But the people would still have to vot on who would operate these outlets, and this meant another long wait. In fact it was nine months before a suitable returning officer could be found, with the vote finally taking place on October 8, 1974.

The electorate at this stage firmly voted for Trust control. But, once again, as soon as the result was declared there was a call form the Western Park Tavern for a magisterial recount. They produced the required 50 people, who were prepared to testify to voting irregularities. But when the roll was checked by the Trust's solicitors, it was discovdered that seven of them did not live in the district.

Delays Carry On

The appeal was quashed but the delays carried on. It was three months before the Justice Department could set a date for the election of trustees. The original trust activists formed themselves into a group called Trust Action and put up six candidates, all of which were elected.

They had campaigned on the platform of building nothing but taverns and so after the final returns came through (September 1975) they were ready to go ahead with their plans. On the last day of Parliament the plans were officially signed and sealed when a bill was passed making the Tera whiti Trust into a district trust (rather than a suburban one) and thus making it independent of the Licensing Control Commission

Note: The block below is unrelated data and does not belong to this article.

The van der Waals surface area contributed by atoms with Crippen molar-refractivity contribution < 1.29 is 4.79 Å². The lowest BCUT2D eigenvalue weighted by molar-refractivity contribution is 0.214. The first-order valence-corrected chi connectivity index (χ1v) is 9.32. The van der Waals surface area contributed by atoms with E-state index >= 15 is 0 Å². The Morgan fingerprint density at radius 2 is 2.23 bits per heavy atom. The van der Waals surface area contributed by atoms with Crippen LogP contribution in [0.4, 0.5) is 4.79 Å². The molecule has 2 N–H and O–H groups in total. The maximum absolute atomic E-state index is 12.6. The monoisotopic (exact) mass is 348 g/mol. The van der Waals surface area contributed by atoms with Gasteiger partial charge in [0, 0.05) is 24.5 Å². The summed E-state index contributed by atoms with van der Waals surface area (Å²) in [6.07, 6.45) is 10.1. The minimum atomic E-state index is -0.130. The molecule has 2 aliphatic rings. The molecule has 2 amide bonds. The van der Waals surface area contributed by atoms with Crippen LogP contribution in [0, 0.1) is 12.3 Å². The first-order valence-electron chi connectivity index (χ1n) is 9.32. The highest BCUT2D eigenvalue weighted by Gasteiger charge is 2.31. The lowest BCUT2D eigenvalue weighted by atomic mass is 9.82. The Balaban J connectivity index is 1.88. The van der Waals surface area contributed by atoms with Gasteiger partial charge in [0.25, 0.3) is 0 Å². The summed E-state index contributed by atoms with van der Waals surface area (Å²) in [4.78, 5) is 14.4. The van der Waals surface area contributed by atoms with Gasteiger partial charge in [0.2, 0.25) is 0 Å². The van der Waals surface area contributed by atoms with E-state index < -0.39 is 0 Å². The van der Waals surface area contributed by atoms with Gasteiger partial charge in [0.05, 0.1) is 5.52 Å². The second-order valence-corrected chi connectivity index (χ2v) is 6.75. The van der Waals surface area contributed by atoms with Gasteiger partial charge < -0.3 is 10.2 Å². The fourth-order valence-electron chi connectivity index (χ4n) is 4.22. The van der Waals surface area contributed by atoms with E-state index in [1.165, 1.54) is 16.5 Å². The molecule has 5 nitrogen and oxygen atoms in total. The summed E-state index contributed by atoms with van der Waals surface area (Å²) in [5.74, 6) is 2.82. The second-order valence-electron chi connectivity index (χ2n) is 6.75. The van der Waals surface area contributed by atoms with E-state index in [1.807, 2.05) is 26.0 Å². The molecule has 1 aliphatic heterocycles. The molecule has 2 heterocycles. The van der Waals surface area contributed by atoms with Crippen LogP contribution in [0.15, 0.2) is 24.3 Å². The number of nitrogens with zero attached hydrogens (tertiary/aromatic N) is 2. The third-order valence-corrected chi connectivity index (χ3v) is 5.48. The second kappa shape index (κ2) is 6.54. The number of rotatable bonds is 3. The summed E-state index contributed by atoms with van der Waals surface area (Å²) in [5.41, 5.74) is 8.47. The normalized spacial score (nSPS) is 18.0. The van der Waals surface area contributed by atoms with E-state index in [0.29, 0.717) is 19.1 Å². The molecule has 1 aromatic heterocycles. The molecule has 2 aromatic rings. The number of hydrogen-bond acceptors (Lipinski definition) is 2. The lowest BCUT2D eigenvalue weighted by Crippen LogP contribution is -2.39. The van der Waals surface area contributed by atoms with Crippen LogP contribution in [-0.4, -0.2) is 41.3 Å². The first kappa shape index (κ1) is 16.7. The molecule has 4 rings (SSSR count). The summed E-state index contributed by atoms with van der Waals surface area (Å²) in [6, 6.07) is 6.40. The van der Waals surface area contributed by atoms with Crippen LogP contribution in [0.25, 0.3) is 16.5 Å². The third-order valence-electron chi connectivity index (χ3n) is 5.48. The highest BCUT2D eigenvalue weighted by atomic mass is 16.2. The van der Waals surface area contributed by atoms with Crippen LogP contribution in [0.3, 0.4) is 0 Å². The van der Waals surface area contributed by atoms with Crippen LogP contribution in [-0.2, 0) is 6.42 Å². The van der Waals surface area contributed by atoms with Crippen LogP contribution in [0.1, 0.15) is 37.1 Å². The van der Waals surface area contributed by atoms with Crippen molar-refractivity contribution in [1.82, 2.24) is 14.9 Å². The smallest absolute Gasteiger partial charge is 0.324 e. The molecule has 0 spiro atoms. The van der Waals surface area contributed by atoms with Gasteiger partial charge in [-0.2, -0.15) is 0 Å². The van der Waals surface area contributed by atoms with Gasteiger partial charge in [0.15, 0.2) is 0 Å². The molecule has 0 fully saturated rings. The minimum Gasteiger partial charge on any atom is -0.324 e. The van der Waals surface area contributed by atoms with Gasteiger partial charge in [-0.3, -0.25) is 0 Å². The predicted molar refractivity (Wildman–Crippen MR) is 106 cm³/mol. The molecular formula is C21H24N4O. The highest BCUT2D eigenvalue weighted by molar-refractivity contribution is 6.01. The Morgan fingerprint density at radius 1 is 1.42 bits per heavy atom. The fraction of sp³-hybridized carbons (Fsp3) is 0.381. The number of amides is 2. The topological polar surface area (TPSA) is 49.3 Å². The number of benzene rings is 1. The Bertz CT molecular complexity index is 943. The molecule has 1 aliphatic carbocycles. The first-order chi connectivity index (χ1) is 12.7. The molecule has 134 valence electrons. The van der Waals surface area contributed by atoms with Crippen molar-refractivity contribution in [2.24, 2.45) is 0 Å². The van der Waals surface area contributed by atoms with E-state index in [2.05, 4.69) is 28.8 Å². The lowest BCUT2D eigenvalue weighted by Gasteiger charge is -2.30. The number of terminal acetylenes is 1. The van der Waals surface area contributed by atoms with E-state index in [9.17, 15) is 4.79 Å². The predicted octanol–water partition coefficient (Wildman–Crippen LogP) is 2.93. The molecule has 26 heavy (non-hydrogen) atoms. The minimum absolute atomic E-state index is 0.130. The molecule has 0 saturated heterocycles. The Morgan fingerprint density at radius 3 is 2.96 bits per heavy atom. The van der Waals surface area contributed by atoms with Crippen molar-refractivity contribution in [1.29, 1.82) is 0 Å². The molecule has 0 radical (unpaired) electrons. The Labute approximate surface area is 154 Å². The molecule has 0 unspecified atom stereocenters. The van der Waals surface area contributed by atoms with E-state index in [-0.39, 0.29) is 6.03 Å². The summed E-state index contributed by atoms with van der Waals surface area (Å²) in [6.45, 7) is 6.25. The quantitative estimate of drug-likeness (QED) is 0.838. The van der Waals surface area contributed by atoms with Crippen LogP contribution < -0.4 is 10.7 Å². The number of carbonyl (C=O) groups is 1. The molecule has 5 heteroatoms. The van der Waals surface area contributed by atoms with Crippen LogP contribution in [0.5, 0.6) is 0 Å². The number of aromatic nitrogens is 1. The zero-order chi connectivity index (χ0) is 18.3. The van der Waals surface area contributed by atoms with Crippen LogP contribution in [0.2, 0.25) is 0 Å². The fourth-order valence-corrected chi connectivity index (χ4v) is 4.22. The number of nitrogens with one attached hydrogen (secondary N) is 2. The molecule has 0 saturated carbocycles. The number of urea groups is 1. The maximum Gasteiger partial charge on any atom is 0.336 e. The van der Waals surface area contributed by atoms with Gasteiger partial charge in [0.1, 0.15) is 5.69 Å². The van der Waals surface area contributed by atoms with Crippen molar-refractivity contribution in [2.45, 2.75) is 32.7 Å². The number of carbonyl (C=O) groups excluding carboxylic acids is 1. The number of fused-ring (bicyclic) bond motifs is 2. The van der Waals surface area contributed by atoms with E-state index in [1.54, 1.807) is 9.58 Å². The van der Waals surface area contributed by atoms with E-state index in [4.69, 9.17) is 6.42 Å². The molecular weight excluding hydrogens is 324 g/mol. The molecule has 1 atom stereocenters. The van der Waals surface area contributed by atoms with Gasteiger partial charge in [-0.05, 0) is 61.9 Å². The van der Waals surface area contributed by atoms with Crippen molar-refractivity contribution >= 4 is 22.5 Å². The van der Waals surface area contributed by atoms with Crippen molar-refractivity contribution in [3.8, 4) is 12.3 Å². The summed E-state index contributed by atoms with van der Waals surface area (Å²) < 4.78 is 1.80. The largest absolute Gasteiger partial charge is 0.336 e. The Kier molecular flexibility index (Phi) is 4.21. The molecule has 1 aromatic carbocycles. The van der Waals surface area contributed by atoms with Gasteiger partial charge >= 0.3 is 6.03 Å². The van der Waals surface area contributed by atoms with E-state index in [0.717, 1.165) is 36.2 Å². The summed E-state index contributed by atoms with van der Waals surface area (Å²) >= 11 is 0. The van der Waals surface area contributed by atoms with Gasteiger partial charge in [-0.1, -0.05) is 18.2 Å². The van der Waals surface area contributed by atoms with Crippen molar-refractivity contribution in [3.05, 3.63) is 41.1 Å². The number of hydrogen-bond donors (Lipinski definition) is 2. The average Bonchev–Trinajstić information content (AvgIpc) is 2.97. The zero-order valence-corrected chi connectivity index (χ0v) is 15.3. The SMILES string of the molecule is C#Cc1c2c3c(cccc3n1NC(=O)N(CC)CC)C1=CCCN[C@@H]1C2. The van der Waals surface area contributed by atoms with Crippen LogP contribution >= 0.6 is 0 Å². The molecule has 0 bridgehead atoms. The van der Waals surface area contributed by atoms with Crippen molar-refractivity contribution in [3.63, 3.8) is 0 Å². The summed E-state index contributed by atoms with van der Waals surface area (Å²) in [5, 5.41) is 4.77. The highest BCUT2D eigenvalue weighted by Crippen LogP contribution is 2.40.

Following this they quickly found premises in Karori on which to set up a bottle store, held a public meeting to discuss its siting, and called for objections.

There were four objections from the Karori Wine Shop, the Kelburn Wine Shop, the Wellington branch of the Hotel Association, and a group of Baptists. There was a notable absence of any individual objections by Karori residents.